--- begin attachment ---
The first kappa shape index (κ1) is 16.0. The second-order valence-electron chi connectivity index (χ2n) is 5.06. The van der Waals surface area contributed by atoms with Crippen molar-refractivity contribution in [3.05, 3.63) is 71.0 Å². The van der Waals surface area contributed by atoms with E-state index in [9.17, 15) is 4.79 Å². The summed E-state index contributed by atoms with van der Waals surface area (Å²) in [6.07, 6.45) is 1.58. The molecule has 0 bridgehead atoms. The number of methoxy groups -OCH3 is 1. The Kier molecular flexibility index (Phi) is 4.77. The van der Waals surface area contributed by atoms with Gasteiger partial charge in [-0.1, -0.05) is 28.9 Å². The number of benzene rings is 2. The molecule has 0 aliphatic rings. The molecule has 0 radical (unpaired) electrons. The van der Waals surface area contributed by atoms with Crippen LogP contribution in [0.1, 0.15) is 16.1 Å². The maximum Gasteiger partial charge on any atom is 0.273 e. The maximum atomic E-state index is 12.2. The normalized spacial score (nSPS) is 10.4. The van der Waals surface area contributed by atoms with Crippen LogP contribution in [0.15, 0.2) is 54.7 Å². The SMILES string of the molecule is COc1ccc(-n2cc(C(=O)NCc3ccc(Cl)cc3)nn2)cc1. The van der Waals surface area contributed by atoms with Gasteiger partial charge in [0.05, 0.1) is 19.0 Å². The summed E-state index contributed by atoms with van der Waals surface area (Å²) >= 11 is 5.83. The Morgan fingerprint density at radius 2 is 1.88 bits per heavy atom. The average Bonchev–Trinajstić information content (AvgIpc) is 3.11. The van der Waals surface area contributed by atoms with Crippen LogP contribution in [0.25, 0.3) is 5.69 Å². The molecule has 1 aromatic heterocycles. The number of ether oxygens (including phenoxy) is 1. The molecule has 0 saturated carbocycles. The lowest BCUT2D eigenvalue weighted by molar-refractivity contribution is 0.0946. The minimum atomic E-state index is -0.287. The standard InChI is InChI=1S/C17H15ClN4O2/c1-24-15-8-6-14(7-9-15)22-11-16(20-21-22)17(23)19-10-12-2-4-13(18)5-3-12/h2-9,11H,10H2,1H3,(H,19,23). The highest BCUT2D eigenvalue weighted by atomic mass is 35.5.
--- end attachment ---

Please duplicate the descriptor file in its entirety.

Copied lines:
The first kappa shape index (κ1) is 16.0. The second-order valence-electron chi connectivity index (χ2n) is 5.06. The van der Waals surface area contributed by atoms with Crippen molar-refractivity contribution in [3.05, 3.63) is 71.0 Å². The van der Waals surface area contributed by atoms with E-state index in [9.17, 15) is 4.79 Å². The summed E-state index contributed by atoms with van der Waals surface area (Å²) in [6.07, 6.45) is 1.58. The molecule has 0 bridgehead atoms. The number of methoxy groups -OCH3 is 1. The Kier molecular flexibility index (Phi) is 4.77. The van der Waals surface area contributed by atoms with Gasteiger partial charge in [-0.1, -0.05) is 28.9 Å². The number of benzene rings is 2. The molecule has 0 aliphatic rings. The molecule has 0 radical (unpaired) electrons. The van der Waals surface area contributed by atoms with Crippen LogP contribution in [0.1, 0.15) is 16.1 Å². The maximum Gasteiger partial charge on any atom is 0.273 e. The maximum atomic E-state index is 12.2. The normalized spacial score (nSPS) is 10.4. The van der Waals surface area contributed by atoms with Crippen LogP contribution in [0.15, 0.2) is 54.7 Å². The SMILES string of the molecule is COc1ccc(-n2cc(C(=O)NCc3ccc(Cl)cc3)nn2)cc1. The van der Waals surface area contributed by atoms with Gasteiger partial charge in [0.05, 0.1) is 19.0 Å². The summed E-state index contributed by atoms with van der Waals surface area (Å²) >= 11 is 5.83. The Morgan fingerprint density at radius 2 is 1.88 bits per heavy atom. The average Bonchev–Trinajstić information content (AvgIpc) is 3.11. The van der Waals surface area contributed by atoms with Crippen LogP contribution in [0.25, 0.3) is 5.69 Å². The molecule has 1 aromatic heterocycles. The number of ether oxygens (including phenoxy) is 1. The molecule has 0 saturated carbocycles. The lowest BCUT2D eigenvalue weighted by molar-refractivity contribution is 0.0946. The minimum atomic E-state index is -0.287. The standard InChI is InChI=1S/C17H15ClN4O2/c1-24-15-8-6-14(7-9-15)22-11-16(20-21-22)17(23)19-10-12-2-4-13(18)5-3-12/h2-9,11H,10H2,1H3,(H,19,23). The highest BCUT2D eigenvalue weighted by atomic mass is 35.5.